This month, in 1665, was when the villagers of Eyam buried the first victim of the plague that carried away 260 souls from their community.
The traditional story told is that infected fleas carrying plague arrived at Eyam, nestled in a package of cloth from London.
The package was sent to George Viccars. He opened it, allowing fleas to escape and bite. George became the first victim, and was buried on September 7.
The rector of Eyam church, William Mompesson, helped initiate the nself imposed isolation of the village, to stop the spread of the affliction.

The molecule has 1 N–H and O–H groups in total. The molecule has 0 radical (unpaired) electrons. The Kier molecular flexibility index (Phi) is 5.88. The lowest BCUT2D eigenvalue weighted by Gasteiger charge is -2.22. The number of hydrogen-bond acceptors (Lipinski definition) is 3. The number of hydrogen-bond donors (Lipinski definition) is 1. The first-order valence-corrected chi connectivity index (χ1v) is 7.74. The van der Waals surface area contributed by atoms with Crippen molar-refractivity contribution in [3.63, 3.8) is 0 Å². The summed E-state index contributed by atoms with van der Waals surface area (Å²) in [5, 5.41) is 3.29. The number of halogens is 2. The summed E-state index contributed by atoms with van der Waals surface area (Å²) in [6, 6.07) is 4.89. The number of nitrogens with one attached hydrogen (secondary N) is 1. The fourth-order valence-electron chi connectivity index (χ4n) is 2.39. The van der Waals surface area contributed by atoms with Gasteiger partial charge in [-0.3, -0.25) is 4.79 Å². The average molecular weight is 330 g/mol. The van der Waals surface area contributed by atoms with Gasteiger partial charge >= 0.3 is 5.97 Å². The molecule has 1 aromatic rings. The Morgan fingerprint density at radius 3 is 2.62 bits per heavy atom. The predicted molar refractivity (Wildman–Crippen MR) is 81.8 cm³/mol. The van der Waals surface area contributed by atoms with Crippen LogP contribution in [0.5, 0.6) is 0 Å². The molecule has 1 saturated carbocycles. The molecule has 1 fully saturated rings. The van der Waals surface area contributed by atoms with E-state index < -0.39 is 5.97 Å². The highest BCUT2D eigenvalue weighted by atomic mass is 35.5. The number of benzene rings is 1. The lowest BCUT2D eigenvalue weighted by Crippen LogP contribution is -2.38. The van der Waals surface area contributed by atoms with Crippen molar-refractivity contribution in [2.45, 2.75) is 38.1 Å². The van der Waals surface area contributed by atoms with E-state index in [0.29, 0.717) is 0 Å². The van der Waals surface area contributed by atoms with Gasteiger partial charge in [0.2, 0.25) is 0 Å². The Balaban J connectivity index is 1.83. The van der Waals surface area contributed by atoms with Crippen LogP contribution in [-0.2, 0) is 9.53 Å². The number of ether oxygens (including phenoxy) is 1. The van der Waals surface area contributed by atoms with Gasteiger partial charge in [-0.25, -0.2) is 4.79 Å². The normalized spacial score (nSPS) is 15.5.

Families were devastated – Mompesson’s wife too succumbed to the plague and is buried in a tomb near the church’s fine cross.
It has been disputed and discussed over the years what actually afflicted the villagers of Eyam. Whatever it was it was swift and deadly, with no cure.
Nowadays, however, geneticists have been able to use the community of people to help with research, using DNA from direct descendants of those who survived. These people have been found to have a certain mutant gene called Delta 32, which seems to be prevalent in groups of people who have been subjected to plague in their history. Working on this gene and how it protected the survivors at Eyam all those years ago in 1665/66 could help solve disease problems we have today.